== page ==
NWA Dining Dialogue: Steve Clark’s chamber focus

by The City Wire staff ([email protected]) 138 views 

Steve Clark says the economic development portion of his job is all about “Eds, Meds and Innovation.”

Clark, president and CEO of the Fayetteville Chamber of Commerce, believes the future socio-economic success of Fayetteville and Northwest Arkansas depends on improving the breadth of and access to education (Eds); expansion and improvements of the regional healthcare sector (Meds); and continued efforts to promote entrepreneurship (Innovation).

Not having ever worked with a chamber, innovation was part of Clark’s life in January 2009 when he was named the chamber chief. Clark served as Arkansas’ Attorney General between 1978 and 1990. During what would be an unsuccessful bid for Fayetteville mayor in 2008, Clark caught the eye of chamber leaders who thought he might be a good fit to lead the chamber.

Clark, who has worked to rehabilitate his image following the fraud conviction that pushed him out of the public eye in 1900, said managing a chamber with many members is similar to politics.

“You have the small business owner … and all the way up to a large company with thousands of employees. They often have different agendas,” Clark said.

One of the first lessons he learned was that chamber leaders – paid and volunteer – in Northwest Arkansas were focused on working together.

“It was made clear that you will speak and say ‘regional’ with every third word,” Clark said with a laugh.

In between frequent visits from Powerhouse waiter Nathan, Clark talked about the role of the chamber in the community. He “absolutely loves” the job, but did admit that the least favorite part of the job is in dealing with those who think the chamber should be able to immediately address an issue or policy over which the chamber has no authority.

“These people can be very passionate. … But Fayetteville is a very passionate city and that’s also a reason I love my job,” Clark said.

Following are other notes from the Clark interview.
• With former U.S. Rep. Mike Ross saying he would not enter the 2014 Arkansas Governor’s race and Attorney General Dustin McDaniel dropping out of the race after admitting to an affair, any thoughts on the 2014 race?

“The only thing I know about politics is that it changes. It changes a lot. … And this far out, a lot more is going to change,” Clark said.

Clark also said too much of the analysis is on access to money or fundraising strength.

“Money isn’t always the real issue. Some of it is about timing,” Clark said.

But he did say Democrats will need a strong candidate to survive GOP momentum in Arkansas.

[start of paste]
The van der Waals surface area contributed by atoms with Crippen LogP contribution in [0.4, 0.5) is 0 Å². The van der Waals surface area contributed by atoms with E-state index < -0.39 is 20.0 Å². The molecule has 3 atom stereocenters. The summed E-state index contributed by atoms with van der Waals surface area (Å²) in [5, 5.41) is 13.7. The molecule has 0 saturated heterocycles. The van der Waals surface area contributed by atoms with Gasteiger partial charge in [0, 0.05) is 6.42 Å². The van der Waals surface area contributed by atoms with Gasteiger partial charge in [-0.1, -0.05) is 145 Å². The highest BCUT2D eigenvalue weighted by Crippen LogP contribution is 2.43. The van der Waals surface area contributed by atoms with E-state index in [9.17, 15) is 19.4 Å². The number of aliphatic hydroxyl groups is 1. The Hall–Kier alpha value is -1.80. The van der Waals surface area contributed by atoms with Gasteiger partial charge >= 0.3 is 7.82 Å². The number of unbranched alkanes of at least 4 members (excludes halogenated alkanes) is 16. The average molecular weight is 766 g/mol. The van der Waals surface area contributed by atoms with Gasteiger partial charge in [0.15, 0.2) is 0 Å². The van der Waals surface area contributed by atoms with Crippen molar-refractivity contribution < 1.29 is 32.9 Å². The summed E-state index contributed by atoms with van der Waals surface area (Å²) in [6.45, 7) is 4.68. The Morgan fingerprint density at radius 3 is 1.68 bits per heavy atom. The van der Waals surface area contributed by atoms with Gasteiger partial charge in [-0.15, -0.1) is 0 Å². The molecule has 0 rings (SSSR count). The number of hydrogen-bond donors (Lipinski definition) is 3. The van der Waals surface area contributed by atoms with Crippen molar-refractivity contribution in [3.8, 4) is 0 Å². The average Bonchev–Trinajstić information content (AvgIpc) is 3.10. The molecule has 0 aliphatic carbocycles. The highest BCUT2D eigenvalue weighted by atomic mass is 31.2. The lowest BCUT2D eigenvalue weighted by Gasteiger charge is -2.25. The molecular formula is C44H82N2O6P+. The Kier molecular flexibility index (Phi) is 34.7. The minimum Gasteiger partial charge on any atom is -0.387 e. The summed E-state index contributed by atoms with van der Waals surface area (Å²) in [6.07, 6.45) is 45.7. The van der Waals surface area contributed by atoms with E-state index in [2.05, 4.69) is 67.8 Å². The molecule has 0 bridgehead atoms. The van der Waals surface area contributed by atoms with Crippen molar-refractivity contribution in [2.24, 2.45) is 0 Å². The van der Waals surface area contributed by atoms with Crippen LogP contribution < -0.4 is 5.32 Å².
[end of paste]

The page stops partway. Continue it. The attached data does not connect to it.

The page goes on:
“It will be difficult for a Democrat to win in 2014 if they don’t nominate a really strong standard bearer,” Clark, who was a Democrat during his years as Attorney General.

• Although Republicans are now in control of the Arkansas House and Senate, Fayetteville is home to Democratic legislators Sen. Uvalde Lindsey and Rep. Greg Leding. Both are well respected – Leding is the minority leader in the House – by their peers. How has the connection helped the chamber?

Clark said Lindsey and Leding have been responsive to chamber issues. He said Leding “does a wonderful job of navigating the tough issues … and working across delegation lines.” Clark praised Lindsey’s ability to provide the community feedback on legislative activity.

“He has such great insight and he has a great read on the process and the people in it,” Clark explained.

• You have in this interview frequently mentioned the importance of fostering innovation and entrepreneurship. What drives your passion in this arena?
Clark said the Northwest Arkansas has been well served and supported by the Walton, Hunt and Tyson families and is confident that will continue, but “we need to find other shoulders to stand on in the 21st Century.”

Acumen, cycleWood and the innovation emerging from the Iceberg are just a few of the examples Clark mentioned that could result in new business operations and job growth in Northwest Arkansas. He also said work trends suggest that a future economy could have up to 40% in the workforce working for themselves and/or working from home.

“We can’t be tied to a monolith that worked for us in the past century,” Clark said.

To that point, Clark said a chamber’s job is to develop leadership that can lead a community and support economic development efforts.

“Leadership is the most important. If you don’t have that, you don’t have a community and you can’t do economic development,” Clark said.

• What can the community do to foster leadership?
Clark mentioned the “Leader in Me” program the chamber is sponsoring in elementary schools within the Fayetteville Public Schools.

The program, developed by Franklin Covey, emphasis “essential” practices of good leaders. According to Franklin Covey, the “process integrates the principles of personal leadership and effectiveness in everyday, age-appropriate language into the core subjects and curriculum of an elementary school. It is a holistic school-wide experience for teachers and students and creates a common language and culture within the school built on proven principle-based leadership skills found in The 7 Habits.”

Clark said he approached Schools Superintendent Vicki Thomas about allowing the program in the schools.

“I told her, ‘I’ll raise the money if you will support it,’” Clark explained, adding that the chamber has raised about $105,000 so far.

Clark said the goal is to have the program in all nine elementary schools within four years.